As Newspapers Die, Will Television News Do the Reporting?

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This image appears above Mushnick's column every Sunday in the New York Post's Television insert. Mushnick's weekly scold usually features breaches of journalism ethics.

Phil Mushnick, New York Post sports writer, also writes about Television ethics–or the lack of them–every Sunday in his column, called PRIMETIME, on the back page of the TV Week guide. (Mushnick covered StinkyJournalism’s investigation of CBS Greg Gumbel’s undisclosed infomercials, back in March).

Last Sunday’s column sounds the “alarm” that no one seems to hear regarding the devastating impact of newspaper closings on TV news. Since daily TV news greatly depends upon newspaper reportage, Mushnick wonders, what will happen to Television news as newspapers continue to disappear?

Mushnick asks: “Who’s going to keep a knowing eye on what goes on in the state capitol, or with the local school board, or ask what happened to the money from the Pee Wee Football fundraiser? Who ya gonna call, a web site? Ch. 8 News? A blog?”

As newspapers around the country continue to fail, Mushnick states, “Local TV news will not fill the void that the loss of newspapers creates.”

“Put it this way” Mushnick writes: “Local TV news is not going to seize the opening to form and fund real-deal investigative units, to add a police shack reporter or City Council beat staffer.”  The only real news TV will be able to broadcast, according to Mushnick, are “the weather and the live view from News Chopper/Copter Two-Through-12 of a warehouse fire or an overturned truck.”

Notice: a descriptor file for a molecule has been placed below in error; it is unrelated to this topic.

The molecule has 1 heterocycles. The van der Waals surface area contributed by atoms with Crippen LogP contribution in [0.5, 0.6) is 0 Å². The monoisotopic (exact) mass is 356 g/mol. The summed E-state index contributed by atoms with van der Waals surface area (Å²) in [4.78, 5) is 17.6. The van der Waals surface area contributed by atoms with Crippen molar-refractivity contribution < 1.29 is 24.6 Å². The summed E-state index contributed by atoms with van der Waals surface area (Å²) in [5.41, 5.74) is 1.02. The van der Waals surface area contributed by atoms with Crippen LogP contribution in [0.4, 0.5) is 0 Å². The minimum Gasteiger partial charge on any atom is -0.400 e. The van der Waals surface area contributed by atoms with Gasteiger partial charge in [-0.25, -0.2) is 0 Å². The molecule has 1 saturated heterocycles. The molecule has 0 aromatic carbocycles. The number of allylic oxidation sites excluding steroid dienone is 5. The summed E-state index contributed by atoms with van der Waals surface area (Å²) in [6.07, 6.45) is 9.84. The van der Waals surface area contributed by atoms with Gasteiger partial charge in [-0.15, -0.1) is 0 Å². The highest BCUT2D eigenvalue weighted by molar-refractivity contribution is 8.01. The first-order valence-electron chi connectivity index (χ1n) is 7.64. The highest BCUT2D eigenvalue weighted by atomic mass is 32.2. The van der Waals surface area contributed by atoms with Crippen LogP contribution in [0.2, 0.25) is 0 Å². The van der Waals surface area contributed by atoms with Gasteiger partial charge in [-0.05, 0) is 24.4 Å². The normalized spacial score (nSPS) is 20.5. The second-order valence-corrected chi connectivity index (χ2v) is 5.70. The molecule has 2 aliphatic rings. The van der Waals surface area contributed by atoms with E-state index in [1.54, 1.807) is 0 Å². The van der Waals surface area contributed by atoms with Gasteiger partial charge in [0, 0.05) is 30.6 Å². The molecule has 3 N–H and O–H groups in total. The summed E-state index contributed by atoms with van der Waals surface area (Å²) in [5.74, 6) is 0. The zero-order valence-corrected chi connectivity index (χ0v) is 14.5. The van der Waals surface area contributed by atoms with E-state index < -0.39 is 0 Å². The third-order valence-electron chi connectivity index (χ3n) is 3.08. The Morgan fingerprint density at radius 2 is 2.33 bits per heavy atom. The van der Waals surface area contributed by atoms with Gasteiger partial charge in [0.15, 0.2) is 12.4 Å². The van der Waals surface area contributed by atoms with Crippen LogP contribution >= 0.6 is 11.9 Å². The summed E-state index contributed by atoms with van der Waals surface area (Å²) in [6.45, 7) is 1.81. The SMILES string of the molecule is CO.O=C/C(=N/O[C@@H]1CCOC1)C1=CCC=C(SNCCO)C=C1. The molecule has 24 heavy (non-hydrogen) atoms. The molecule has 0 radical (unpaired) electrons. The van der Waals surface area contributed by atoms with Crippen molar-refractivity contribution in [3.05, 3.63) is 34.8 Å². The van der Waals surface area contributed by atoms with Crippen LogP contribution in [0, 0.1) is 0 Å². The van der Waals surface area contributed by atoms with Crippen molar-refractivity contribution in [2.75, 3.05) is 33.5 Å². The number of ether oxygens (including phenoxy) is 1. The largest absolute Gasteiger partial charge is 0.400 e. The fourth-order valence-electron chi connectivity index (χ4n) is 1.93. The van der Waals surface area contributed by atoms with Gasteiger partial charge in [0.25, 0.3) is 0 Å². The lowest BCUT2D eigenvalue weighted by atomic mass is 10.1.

Long gone will be the watchdog investigations, both large and small, that newspapers have provided to TV news through history (think Watergate or bribery in local government).

Muchnick underscores the central crisis playing havoc is the same in both print and electronic journalism : “TV also is in financial retreat.”

Mushnick argues, providing an example, that network and cable TV news seem more focused than ever on promoting itself (its other programs, divisions and products), rather than on creating socially responsible content. He concludes, “We’re in the throes of the most alarming news story in the nation’s history” that TV news itself, not just newspapers, is under threat.

“Having fought to win and then sustain our free press,” Mushnick despairs, “Our free press has become too costly; our free press is going out of business.”

In addition to Mushnick’s weekly PRIMETIME Sunday column, Paul Gillin’s blog,  Newspaper Death Watch, whose mission is “Chronicling the Decline of Newspapers and the Rebirth of Journalism” is a good resource to follow on this general topic.

Gillin’s R.I.P. list  (on home page) documents “US metropolitan dailies that have closed since this site was created in March, 2007.” He also has a W.I.P. list (Works In Progress) that tallies “Former print dailies that have adopted hybrid online/print or online-only models.”

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As Newspapers Die, Will Television News Do the Reporting?

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